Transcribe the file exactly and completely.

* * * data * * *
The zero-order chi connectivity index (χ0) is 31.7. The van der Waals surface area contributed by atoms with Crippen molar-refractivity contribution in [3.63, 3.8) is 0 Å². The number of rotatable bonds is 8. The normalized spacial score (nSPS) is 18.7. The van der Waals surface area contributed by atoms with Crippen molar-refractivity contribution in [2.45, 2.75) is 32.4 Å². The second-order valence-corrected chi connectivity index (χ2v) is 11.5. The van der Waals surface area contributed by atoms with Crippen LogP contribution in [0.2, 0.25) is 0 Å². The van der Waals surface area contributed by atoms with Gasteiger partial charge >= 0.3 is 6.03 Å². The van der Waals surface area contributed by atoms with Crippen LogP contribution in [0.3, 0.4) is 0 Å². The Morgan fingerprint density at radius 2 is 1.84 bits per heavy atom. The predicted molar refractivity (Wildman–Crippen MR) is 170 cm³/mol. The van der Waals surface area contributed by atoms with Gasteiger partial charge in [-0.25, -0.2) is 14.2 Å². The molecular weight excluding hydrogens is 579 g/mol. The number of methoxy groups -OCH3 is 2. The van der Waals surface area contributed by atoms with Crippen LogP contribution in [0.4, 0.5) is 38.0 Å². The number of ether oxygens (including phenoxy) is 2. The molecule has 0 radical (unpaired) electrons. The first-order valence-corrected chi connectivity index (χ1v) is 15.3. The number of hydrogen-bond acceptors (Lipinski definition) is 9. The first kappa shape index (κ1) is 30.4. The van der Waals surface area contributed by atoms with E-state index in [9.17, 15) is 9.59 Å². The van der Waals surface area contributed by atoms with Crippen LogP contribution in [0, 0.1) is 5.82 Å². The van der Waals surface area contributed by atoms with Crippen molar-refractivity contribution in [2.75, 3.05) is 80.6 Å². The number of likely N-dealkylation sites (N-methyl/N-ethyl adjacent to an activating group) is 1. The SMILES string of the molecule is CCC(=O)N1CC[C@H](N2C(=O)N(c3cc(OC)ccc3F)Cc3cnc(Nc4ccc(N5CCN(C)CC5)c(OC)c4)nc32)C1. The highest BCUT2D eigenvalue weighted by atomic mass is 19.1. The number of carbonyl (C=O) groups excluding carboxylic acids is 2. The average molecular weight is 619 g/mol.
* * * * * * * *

The zero-order chi connectivity index (χ0) is 31.7. The van der Waals surface area contributed by atoms with Crippen molar-refractivity contribution in [3.63, 3.8) is 0 Å². The number of rotatable bonds is 8. The normalized spacial score (nSPS) is 18.7. The van der Waals surface area contributed by atoms with Crippen molar-refractivity contribution in [2.45, 2.75) is 32.4 Å². The second-order valence-corrected chi connectivity index (χ2v) is 11.5. The van der Waals surface area contributed by atoms with Crippen LogP contribution in [0.2, 0.25) is 0 Å². The van der Waals surface area contributed by atoms with Gasteiger partial charge >= 0.3 is 6.03 Å². The van der Waals surface area contributed by atoms with Crippen LogP contribution in [0.3, 0.4) is 0 Å². The Morgan fingerprint density at radius 2 is 1.84 bits per heavy atom. The predicted molar refractivity (Wildman–Crippen MR) is 170 cm³/mol. The van der Waals surface area contributed by atoms with Gasteiger partial charge in [-0.25, -0.2) is 14.2 Å². The molecular weight excluding hydrogens is 579 g/mol. The number of methoxy groups -OCH3 is 2. The van der Waals surface area contributed by atoms with Crippen LogP contribution in [0.4, 0.5) is 38.0 Å². The number of ether oxygens (including phenoxy) is 2. The molecule has 0 radical (unpaired) electrons. The first-order valence-corrected chi connectivity index (χ1v) is 15.3. The number of hydrogen-bond acceptors (Lipinski definition) is 9. The first kappa shape index (κ1) is 30.4. The van der Waals surface area contributed by atoms with E-state index in [9.17, 15) is 9.59 Å². The van der Waals surface area contributed by atoms with Crippen LogP contribution in [0, 0.1) is 5.82 Å². The van der Waals surface area contributed by atoms with Crippen molar-refractivity contribution in [2.75, 3.05) is 80.6 Å². The number of likely N-dealkylation sites (N-methyl/N-ethyl adjacent to an activating group) is 1. The SMILES string of the molecule is CCC(=O)N1CC[C@H](N2C(=O)N(c3cc(OC)ccc3F)Cc3cnc(Nc4ccc(N5CCN(C)CC5)c(OC)c4)nc32)C1. The highest BCUT2D eigenvalue weighted by atomic mass is 19.1. The number of carbonyl (C=O) groups excluding carboxylic acids is 2. The average molecular weight is 619 g/mol.